Interviewed by Viestarts Gailītis, specially for Arterritory.com 21/11/2012
One could say that Martin Creed (1968) is the embodiment of conceptualism. In 2001, this British artist and musician was awarded Britain's most prestigious contemporary art award – The Turner Prize. The essence of the piece for which he received the prize was written into the title – Work No. 227: the lights going on and off; it consisted of a room in which the lights went on and off. Naturally, the awarding of the prize for such a piece elicited various reactions at the time, as well as a discussion about what is the point of art. Perhaps not as much as the above-mentioned work, but Creed does have other works which, with their unpretentiousness, “every-dayness” and minimalism, could even be said to be comical. My conversation with Creed took place in October of 2011, in Tallinn, where his famous piece, alongside other pronouncedly minimal works of art, was being featured in the exhibition Continuum_the Perception Zone.
How much does it cost to set up your piece, Work No. 227: the lights going on and off?
(Chuckles) I really don't know; really, I don't. An electrician is needed. At least in the past, when I was making it, I requested the help of an electrician. Then you have to buy a switch, which is necessary for the lights to turn on and off. That costs about 70 pounds (chuckles).
Do you make any money off of this piece?
I've sold it, yes. It's a sculpture in three copies.
For how much did you sell it?
Not I, the gallery. The Turner Award-winning copy went for about 20,000 pounds. The latest one cost 160,000 – in US dollars, I think.
And the curators in Tallinn – do they have to pay for copyright use?
No, I don't make money from exhibiting the piece. I just receive a fee for giving a lecture.
Who was it that bought the piece?
Two copies were bought even before the Turner Prize – one was acquired by the Museum of Modern Art in New York. The Tate Gallery is buying one right now. It's a process that takes a long time – it often does, when museums are buying. For me, it's a big and expensive work. I basically don't make any money off of it. The market for a piece like this doesn't compare to the market for paintings.
You said it was an expensive work for you. In what sense?
A work that reaches a price of a couple of hundred thousand dollars is expensive to me. Do you understand what I mean? I didn't mean it metaphorically (chuckles)...
What was your reaction to the artist who, in protest of the Turner Prize being awarded to yourWork No. 227: the lights going on and off , and also in protest of the dying-out of painterly skill, smashed eggs against the wall of the exhibition hall? What did you think of her actions?
I think I didn't understand what to think of it (chuckles).
But what do you think of the argument that what you do is not art?
I don't wish to argue about this issue because I don't like the way that the term “art” is being used. I wouldn't call myself an artist in that context. Talking about what is and isn't “real art” doesn't seem adequate to me. I made the piece, and in my eyes, it had a point. I believed in it, in the sense that making it helped me to live. I don't care about the definition of art; I have created this piece, and of course it is real! I think that the definition of art is: art is what people use as art.
Does that mean that you actually aren't against the point of art itself, as it is sometimes portrayed that you are?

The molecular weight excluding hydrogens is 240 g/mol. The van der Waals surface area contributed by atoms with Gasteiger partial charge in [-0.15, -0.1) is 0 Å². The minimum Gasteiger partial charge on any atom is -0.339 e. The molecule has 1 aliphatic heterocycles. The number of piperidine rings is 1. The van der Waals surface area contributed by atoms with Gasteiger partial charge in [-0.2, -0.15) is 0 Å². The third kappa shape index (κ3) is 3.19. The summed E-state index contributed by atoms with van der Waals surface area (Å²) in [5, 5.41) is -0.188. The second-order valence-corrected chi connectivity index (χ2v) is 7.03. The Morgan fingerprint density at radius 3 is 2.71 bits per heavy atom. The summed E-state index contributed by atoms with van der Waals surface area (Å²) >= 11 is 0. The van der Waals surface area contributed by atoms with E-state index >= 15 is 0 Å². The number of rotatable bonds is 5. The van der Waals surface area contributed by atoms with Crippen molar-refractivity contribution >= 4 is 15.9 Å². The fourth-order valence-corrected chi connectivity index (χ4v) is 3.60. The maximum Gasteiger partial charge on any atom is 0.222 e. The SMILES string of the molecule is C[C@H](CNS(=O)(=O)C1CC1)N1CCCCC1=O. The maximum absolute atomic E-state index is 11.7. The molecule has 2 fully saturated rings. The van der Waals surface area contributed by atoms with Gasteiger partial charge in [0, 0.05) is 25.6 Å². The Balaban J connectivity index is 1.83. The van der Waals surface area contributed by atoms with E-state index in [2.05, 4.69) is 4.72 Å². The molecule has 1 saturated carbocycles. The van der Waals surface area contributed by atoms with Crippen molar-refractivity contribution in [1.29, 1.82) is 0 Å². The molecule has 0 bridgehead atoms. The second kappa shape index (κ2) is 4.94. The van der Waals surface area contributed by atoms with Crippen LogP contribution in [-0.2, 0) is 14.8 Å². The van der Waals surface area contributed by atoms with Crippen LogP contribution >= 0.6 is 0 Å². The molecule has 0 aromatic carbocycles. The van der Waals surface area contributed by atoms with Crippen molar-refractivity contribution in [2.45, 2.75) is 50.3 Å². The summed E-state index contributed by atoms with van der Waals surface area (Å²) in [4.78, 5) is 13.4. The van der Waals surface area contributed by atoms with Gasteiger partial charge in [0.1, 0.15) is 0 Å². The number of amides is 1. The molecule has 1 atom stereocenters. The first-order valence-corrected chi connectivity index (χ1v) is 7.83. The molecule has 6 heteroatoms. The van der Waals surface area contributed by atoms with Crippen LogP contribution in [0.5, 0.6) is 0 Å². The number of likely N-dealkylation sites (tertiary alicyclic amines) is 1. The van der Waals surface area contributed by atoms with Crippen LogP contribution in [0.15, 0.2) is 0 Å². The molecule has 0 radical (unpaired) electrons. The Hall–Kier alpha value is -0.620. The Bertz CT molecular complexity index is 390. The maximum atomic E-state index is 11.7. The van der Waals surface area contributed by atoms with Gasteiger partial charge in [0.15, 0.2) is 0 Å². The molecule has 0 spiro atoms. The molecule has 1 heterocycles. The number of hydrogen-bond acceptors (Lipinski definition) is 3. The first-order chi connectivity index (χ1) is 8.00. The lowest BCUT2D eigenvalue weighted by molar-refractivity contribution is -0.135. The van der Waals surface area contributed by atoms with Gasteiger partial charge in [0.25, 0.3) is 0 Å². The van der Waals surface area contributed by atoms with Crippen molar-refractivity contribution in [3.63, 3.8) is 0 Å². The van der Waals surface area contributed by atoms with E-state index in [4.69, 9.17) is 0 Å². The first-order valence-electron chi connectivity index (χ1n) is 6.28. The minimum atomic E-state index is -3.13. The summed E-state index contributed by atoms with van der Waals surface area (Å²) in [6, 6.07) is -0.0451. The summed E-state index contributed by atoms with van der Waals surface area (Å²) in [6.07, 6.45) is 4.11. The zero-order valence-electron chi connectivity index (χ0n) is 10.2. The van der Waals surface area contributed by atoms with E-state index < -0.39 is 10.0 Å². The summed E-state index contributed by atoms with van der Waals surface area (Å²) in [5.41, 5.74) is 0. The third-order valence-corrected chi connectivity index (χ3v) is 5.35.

I'm not against it, but I also don't especially like to use that term, because I don't know what art is. I don't know how to define it, and that's why I don't want to call myself an artist. Correspondingly, if someone says that I'm not an artist, then I agree with them (chuckles)... Or maybe, sometimes I'll argue with them. In relation to the accusation that this piece of mine is not like painting – first of all, I paint paintings myself. In addition, this piece is just like a painting – it is an arrangement of colors meant to be looked at. Just because it's not on the wall doesn't mean that it's not real. The Sistine Chapel is also a simulation. I do understand why people call my piece a minimalist piece, and I understand why minimalist pieces make people angry at times.
And why is that?
Because I, myself, am afraid of emptiness. I often feel that I am nothing... Waking up in the morning, I feel like just a bubble of feelings and thoughts. In a way, one of the reasons why I create pieces like this is to help myself, and to record that there is something that is real. Because I am always changing inside, and that's why I want something constant and fixed, like a mathematical equation. That helps me live. My works help me navigate my life. I fear emptiness, and I think that people like that are – fundamentally – scared out of their wits from emptiness. Those are the themes in my work – real themes.
I know that these same arguments are lobbed against minimalistic music – that it is too simple, for instance, when compared to the music of Bach. I take it that these are the same arguments used in art – that minimalist art doesn't require the kind of effort that the more “skillful”, traditional way of painting did.
That is not an argument. My works require effort. I kill myself while making my works. The reason that I make minimalistic pieces is the fact that I am confused in this world. In my opinion, the world is confusing; there is so much going on all the time that I just want something simple. Nothing silly, but something clean and that can say something simple. In my eyes, simplicity has the value of a diamond, and it takes me a lot of work to get to a simple result. I begin every piece with the whole world. With my artistic means, the money I have available and other constraints, I try to include the whole world into my piece. And I try to include myself in it.